Has coercive control legislation made a difference in Scotland?

The Domestic Abuse (Scotland) Act 2018 was then hailed as a world leading piece of legislation by the Scottish Government. 

It has been five years since coercive control was made a criminal offence in Scotland.

The Domestic Abuse (Scotland) Act 2018 was then hailed as a world leading piece of legislation by the Scottish Government. 

Coercive control is a form of manipulation designed to create dependency.

Perpetrators threaten, intimidate, exploit and monitor the movements of their victims. 

When the Domestic Abuse (Scotland) Act 2018 was introduced, Humza Yousaf, who was justice secretary at the time, said “this legislation is groundbreaking, it’s historic, it’s being looked at by other countries around the world”.

This article contains descriptions of domestic abuse, sexual assault, and suicide.

Scotland Tonight has obtained exclusive information that shows 1,333 charges relating to coercive control were reported to Scotland’s Crown Office and Procurator Fiscal Service between April and December last year.

In the lead up to then (April 2019 to April 2023), a total of 6,640 charges were reported.

‘The whole justice system needs to match up’

Lynn Harris, who founded abuse and trauma group, No Feart, says when the law was brought in it was a huge step forward in recognising that domestic abuse isn’t just about physical violence. 

She said: “You can have a very, very strong person who is independent and successful in every area of their life be broken down into something that’s unrecognisable.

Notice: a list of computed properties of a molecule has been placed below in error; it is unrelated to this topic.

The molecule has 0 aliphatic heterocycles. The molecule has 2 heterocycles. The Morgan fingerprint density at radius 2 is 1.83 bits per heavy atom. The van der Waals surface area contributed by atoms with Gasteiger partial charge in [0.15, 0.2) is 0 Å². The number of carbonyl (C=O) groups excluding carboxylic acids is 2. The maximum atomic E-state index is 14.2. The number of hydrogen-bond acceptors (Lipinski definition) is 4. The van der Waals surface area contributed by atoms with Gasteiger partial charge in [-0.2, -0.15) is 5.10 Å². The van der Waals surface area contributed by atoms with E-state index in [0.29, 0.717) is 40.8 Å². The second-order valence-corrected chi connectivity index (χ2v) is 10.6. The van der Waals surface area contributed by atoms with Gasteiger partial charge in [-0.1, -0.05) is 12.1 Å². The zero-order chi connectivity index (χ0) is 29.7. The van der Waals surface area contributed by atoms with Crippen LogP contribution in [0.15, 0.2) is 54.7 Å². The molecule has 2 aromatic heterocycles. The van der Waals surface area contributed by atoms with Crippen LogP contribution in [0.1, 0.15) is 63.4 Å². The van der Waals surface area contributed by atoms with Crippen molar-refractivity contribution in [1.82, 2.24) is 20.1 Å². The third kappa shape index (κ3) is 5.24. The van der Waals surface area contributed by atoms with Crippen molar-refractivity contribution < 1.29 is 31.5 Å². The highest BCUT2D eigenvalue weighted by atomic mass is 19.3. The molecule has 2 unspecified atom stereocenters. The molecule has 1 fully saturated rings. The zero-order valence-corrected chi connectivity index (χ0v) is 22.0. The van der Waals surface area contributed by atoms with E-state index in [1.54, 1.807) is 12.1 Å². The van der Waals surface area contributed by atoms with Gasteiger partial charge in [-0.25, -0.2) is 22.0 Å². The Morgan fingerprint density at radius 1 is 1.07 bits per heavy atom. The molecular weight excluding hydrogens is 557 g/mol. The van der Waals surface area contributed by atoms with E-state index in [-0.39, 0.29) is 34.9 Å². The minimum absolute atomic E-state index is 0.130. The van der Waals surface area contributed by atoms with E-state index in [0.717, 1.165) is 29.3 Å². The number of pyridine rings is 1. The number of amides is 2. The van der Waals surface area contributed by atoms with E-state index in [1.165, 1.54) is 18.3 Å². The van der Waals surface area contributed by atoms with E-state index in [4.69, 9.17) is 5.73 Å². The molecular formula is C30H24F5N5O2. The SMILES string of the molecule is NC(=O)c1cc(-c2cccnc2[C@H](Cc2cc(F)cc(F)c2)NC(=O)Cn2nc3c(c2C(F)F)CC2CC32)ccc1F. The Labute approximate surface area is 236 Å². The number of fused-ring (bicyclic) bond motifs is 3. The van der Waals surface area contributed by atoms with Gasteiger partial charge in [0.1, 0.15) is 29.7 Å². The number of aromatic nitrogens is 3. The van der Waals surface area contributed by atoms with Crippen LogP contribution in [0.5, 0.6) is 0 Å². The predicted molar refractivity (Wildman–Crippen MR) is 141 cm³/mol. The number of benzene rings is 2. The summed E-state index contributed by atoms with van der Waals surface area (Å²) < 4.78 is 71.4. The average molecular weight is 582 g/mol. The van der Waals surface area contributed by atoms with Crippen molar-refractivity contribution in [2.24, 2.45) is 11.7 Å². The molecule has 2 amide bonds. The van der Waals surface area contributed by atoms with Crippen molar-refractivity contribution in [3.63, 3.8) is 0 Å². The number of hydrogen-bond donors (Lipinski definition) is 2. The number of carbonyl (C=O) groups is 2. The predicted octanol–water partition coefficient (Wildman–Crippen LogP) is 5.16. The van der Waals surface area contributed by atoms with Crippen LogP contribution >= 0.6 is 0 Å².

“They lose jobs, they lose their sanity and it can have a long term physical effect on their health.

'Insidious': Coercive control is a form of manipulation designed to create dependency.

“As they’re abusing you, they blame you for causing them to do it. You know, it’s very insidious as we know, and that’s where the challenge is.

“It’s working very patiently with the victim and helping them get their head around it really.”

Lynn says although the legislation has helped victims to a degree, there is still a big misunderstanding from authorities and society as to what coercive control actually is. 

“What I mostly see is, is the police being very empathetic with victims and they really believe victims. I see that it’s really frustrating for them when it goes to the next level and it gets put down in court, it gets thrown out.

“It doesn’t stand in court and they’re left being blamed for everything. But we have a whole justice system that needs to match up.”

‘The legal system is slow – but there has been progress’

Lawyer Melissa Rutherford deals with domestic abuse cases every day. She says it can be challenging for someone to be charged under the legislation. 

“I think the legal system is notoriously slow to progress with things, so there has been progress made and I think it’s something to build on and work towards,” she said.

“I think that’s really good news for victims of crime and victims of domestic abuse. It may not be fast enough for everyone’s liking, but it is progress.”

Melissa, like Lynn, believes authorities need to be better trained in coercive control. 

“The police need to be trained properly and especially trauma-informed when dealing with victims of crime, because they can quite often still be in the relationship,” she said.

“Intimate domestic abuse is really detrimental to a person’s confidence and their well-being.

“So the police require to be trained and trained well enough to be able to take this information carefully so as not to cause any further harm to these victims.”